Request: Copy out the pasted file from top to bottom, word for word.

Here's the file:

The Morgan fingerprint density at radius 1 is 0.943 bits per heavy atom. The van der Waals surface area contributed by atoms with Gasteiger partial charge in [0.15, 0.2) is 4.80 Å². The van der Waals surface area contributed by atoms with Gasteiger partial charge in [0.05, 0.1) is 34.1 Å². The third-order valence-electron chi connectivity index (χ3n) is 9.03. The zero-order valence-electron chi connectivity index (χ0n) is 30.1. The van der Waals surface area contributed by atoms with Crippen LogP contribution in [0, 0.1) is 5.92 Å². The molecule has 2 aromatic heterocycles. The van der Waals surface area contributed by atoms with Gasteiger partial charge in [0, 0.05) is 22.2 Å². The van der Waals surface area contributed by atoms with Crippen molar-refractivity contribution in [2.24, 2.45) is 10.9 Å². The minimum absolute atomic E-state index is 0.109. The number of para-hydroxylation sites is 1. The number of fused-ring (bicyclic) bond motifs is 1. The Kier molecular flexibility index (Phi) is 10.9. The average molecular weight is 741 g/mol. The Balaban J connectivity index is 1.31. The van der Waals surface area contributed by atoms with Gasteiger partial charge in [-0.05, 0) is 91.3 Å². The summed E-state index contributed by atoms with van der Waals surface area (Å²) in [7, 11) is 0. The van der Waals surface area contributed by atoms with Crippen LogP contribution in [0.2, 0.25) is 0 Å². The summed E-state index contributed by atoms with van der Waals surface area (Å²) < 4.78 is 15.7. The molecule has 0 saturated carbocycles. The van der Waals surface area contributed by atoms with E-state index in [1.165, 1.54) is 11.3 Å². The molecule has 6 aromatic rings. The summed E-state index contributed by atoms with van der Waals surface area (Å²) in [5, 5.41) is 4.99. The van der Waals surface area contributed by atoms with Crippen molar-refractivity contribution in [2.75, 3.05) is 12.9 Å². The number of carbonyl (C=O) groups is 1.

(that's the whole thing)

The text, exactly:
The Morgan fingerprint density at radius 1 is 0.943 bits per heavy atom. The van der Waals surface area contributed by atoms with Gasteiger partial charge in [0.15, 0.2) is 4.80 Å². The van der Waals surface area contributed by atoms with Gasteiger partial charge in [0.05, 0.1) is 34.1 Å². The third-order valence-electron chi connectivity index (χ3n) is 9.03. The zero-order valence-electron chi connectivity index (χ0n) is 30.1. The van der Waals surface area contributed by atoms with Crippen LogP contribution in [0, 0.1) is 5.92 Å². The molecule has 2 aromatic heterocycles. The van der Waals surface area contributed by atoms with Gasteiger partial charge in [0, 0.05) is 22.2 Å². The van der Waals surface area contributed by atoms with Crippen molar-refractivity contribution in [2.24, 2.45) is 10.9 Å². The minimum absolute atomic E-state index is 0.109. The number of para-hydroxylation sites is 1. The number of fused-ring (bicyclic) bond motifs is 1. The Kier molecular flexibility index (Phi) is 10.9. The average molecular weight is 741 g/mol. The Balaban J connectivity index is 1.31. The van der Waals surface area contributed by atoms with Gasteiger partial charge in [-0.05, 0) is 91.3 Å². The summed E-state index contributed by atoms with van der Waals surface area (Å²) in [7, 11) is 0. The van der Waals surface area contributed by atoms with Crippen LogP contribution in [0.2, 0.25) is 0 Å². The summed E-state index contributed by atoms with van der Waals surface area (Å²) < 4.78 is 15.7. The molecule has 0 saturated carbocycles. The van der Waals surface area contributed by atoms with E-state index in [1.165, 1.54) is 11.3 Å². The molecule has 6 aromatic rings. The summed E-state index contributed by atoms with van der Waals surface area (Å²) in [5, 5.41) is 4.99. The van der Waals surface area contributed by atoms with Crippen molar-refractivity contribution in [2.75, 3.05) is 12.9 Å². The number of carbonyl (C=O) groups is 1.